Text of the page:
Strokes are common and devastating complications for patients with sickle cell anemia, often leading to severe and lifelong motor and neurocognitive problems for people with this congenital blood disorder. Results of a clinical trial published in 1998 showed that having regular blood transfusions could reduce the risk of having a first stroke by 90 percent in children with sickle cell anemia. Since then, doctors have employed this prophylactic treatment widely. However, blood transfusions can be painful, inconvenient and carry substantial risks themselves — including the potential of blood-borne infections, iron overload and immune-related reactions to blood products. Finding a way to reduce stroke risk without over-relying on blood transfusions could substantially benefit patients with sickle cell anemia.

What’s new

A team of researchers, including Naomi L.C. Luban, M.D., a Children’s National Health System hematologist and laboratory medicine specialist, tested transfusions against a drug treatment called hydroxycarbamide in a clinical trial to see if the pharmaceutical intervention could reduce strokes at least as well as transfusions. The clinical trial, known as “TCD With Transfusions Changing to Hydroxyurea (TWiTCH),” assigned 60 patients with sickle cell anemia who had abnormally high transcranial Doppler (TCD) flow velocities—a measure of blood flow in the brain that suggests elevated risk of stroke—to receive hydroxycarbamide instead of transfusions. The research team compared the outcomes for these patients with 61 other patients who received standard prophylactic transfusions. Over the 24-month study period, neither group experienced any strokes, although three transient ischemic attacks (a temporary blockage of blood flow in the brain) occurred in each group. These comparable findings suggest that hydroxycarbamide treatment, also known as hydroxyurea, is on par with transfusions for preventing strokes in patients with sickle cell anemia.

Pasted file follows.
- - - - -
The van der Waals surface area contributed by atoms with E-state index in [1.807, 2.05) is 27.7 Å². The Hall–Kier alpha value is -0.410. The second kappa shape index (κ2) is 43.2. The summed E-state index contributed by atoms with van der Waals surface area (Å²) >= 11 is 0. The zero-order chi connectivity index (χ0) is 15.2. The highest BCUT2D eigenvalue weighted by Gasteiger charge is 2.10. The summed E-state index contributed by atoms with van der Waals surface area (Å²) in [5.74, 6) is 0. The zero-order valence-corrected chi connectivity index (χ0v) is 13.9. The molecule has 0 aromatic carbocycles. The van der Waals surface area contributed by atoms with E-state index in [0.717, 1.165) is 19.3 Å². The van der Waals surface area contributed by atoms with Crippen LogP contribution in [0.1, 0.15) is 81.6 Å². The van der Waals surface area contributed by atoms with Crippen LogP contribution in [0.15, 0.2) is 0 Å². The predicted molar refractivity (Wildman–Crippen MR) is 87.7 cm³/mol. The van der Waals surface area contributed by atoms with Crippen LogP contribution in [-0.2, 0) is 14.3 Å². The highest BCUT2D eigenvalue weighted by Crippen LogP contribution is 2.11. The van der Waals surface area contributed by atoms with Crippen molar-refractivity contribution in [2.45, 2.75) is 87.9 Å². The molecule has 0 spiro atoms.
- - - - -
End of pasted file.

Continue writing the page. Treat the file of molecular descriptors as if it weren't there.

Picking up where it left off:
Questions for future research

Q: Does hydroxycarbamide offer a long-term way for patients with sickle cell anemia to avoid transfusions?
Q: Could hydroxycarbamide help patients with sickle cell anemia who already have suffered a stroke or who have had severe problems with blood vessels in their brains that impair blood flow?
Q: Which other treatments can help patients avoid the myriad complications that accompany sickle cell anemia?

Source: Hydroxycarbamide versus chronic transfusion for maintenance of transcranial doppler flow velocities in children with sickle cell anemia—TCD With Transfusions Changing to Hydroxyurea (TWiTCH): A multicentre, open-label, phase 3, non-inferiority trial.” Ware, R.E. B. R. Davis, W. H. Schultz, R.C. Brown, B. Aygun, S. Sarnaik, I. Odame, B. Fuh, A. George, W. Owen, L. Luchtman-Jones, Z.R. Rogers, L. Hilliard, C. Gauger, C. Piccone, M.T. Lee, J.L. Kwiatkowski, S. Jackson, S.T. Miller, C. Roberts, M.M. Heeney, T.A. Kalfa, S. Nelson, H. Imran, K. Nottage, O. Alvarez, M. Rhodes, A.A. Thompson, J.A. Rothman, K.J. Helton, D. Roberts, J. Coleman, M.J. Bonner, A. Kutlar, N. Patel, J. Wood, L. Piller, P. Wei, J. Luden, N.A. Mortier, S.E. Stuber, N. L. C. Luban, A.R. Cohen, S. Pressel and R.J. Adams. Published by The Lancet on Feb. 13, 2016.